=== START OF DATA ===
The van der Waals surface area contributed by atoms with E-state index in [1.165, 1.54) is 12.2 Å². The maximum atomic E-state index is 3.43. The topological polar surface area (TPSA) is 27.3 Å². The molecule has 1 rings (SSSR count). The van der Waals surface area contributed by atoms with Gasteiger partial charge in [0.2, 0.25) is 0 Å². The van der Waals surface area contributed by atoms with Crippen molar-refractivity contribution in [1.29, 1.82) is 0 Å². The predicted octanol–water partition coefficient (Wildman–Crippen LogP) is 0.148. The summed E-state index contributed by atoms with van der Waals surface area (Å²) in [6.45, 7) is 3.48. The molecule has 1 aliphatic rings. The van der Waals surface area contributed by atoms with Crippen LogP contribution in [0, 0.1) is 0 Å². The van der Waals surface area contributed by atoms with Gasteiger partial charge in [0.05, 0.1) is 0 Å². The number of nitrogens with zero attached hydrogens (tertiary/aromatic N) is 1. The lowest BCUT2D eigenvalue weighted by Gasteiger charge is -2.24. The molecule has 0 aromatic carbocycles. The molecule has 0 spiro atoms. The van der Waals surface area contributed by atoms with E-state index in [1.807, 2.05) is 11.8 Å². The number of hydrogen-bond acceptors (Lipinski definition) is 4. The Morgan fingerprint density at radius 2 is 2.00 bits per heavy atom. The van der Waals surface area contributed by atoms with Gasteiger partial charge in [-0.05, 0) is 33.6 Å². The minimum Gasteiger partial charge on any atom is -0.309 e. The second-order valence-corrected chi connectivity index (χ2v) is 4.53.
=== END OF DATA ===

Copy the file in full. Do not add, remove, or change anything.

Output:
The van der Waals surface area contributed by atoms with E-state index in [1.165, 1.54) is 12.2 Å². The maximum atomic E-state index is 3.43. The topological polar surface area (TPSA) is 27.3 Å². The molecule has 1 rings (SSSR count). The van der Waals surface area contributed by atoms with Gasteiger partial charge in [0.2, 0.25) is 0 Å². The van der Waals surface area contributed by atoms with Crippen molar-refractivity contribution in [1.29, 1.82) is 0 Å². The predicted octanol–water partition coefficient (Wildman–Crippen LogP) is 0.148. The summed E-state index contributed by atoms with van der Waals surface area (Å²) in [6.45, 7) is 3.48. The molecule has 1 aliphatic rings. The van der Waals surface area contributed by atoms with Crippen LogP contribution in [0, 0.1) is 0 Å². The van der Waals surface area contributed by atoms with Gasteiger partial charge in [0.05, 0.1) is 0 Å². The number of nitrogens with zero attached hydrogens (tertiary/aromatic N) is 1. The lowest BCUT2D eigenvalue weighted by Gasteiger charge is -2.24. The molecule has 0 aromatic carbocycles. The molecule has 0 spiro atoms. The van der Waals surface area contributed by atoms with E-state index in [1.807, 2.05) is 11.8 Å². The number of hydrogen-bond acceptors (Lipinski definition) is 4. The Morgan fingerprint density at radius 2 is 2.00 bits per heavy atom. The van der Waals surface area contributed by atoms with Gasteiger partial charge in [-0.05, 0) is 33.6 Å². The minimum Gasteiger partial charge on any atom is -0.309 e. The second-order valence-corrected chi connectivity index (χ2v) is 4.53.